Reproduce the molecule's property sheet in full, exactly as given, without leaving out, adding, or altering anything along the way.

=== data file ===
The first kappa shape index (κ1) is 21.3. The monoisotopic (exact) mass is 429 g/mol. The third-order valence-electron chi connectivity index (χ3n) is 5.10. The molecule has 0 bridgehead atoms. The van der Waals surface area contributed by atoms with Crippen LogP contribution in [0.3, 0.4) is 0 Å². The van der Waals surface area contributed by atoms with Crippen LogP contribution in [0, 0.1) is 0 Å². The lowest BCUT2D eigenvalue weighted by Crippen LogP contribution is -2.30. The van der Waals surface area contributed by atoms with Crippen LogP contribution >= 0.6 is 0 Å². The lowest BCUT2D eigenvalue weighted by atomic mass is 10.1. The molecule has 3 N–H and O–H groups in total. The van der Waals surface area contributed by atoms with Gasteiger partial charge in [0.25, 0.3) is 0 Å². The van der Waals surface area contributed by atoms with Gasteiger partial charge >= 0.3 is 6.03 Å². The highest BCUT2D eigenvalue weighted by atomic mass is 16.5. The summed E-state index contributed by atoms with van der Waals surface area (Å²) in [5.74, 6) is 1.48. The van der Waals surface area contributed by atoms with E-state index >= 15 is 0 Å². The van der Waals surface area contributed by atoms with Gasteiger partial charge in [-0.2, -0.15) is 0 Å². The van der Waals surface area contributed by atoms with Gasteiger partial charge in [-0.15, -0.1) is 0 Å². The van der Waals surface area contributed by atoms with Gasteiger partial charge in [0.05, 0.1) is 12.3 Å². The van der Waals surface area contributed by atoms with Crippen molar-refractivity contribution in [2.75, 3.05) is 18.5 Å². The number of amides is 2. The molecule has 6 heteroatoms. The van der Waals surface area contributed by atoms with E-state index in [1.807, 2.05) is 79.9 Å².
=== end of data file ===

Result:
The first kappa shape index (κ1) is 21.3. The monoisotopic (exact) mass is 429 g/mol. The third-order valence-electron chi connectivity index (χ3n) is 5.10. The molecule has 0 bridgehead atoms. The van der Waals surface area contributed by atoms with Crippen LogP contribution in [0.3, 0.4) is 0 Å². The van der Waals surface area contributed by atoms with Crippen LogP contribution in [0, 0.1) is 0 Å². The lowest BCUT2D eigenvalue weighted by Crippen LogP contribution is -2.30. The van der Waals surface area contributed by atoms with Crippen LogP contribution >= 0.6 is 0 Å². The lowest BCUT2D eigenvalue weighted by atomic mass is 10.1. The molecule has 3 N–H and O–H groups in total. The van der Waals surface area contributed by atoms with Gasteiger partial charge in [0.25, 0.3) is 0 Å². The van der Waals surface area contributed by atoms with Gasteiger partial charge >= 0.3 is 6.03 Å². The highest BCUT2D eigenvalue weighted by atomic mass is 16.5. The summed E-state index contributed by atoms with van der Waals surface area (Å²) in [5.74, 6) is 1.48. The van der Waals surface area contributed by atoms with E-state index >= 15 is 0 Å². The van der Waals surface area contributed by atoms with Gasteiger partial charge in [-0.2, -0.15) is 0 Å². The van der Waals surface area contributed by atoms with Gasteiger partial charge in [-0.15, -0.1) is 0 Å². The van der Waals surface area contributed by atoms with Gasteiger partial charge in [0.05, 0.1) is 12.3 Å². The van der Waals surface area contributed by atoms with Crippen molar-refractivity contribution in [2.75, 3.05) is 18.5 Å². The number of amides is 2. The molecule has 6 heteroatoms. The van der Waals surface area contributed by atoms with E-state index in [1.807, 2.05) is 79.9 Å².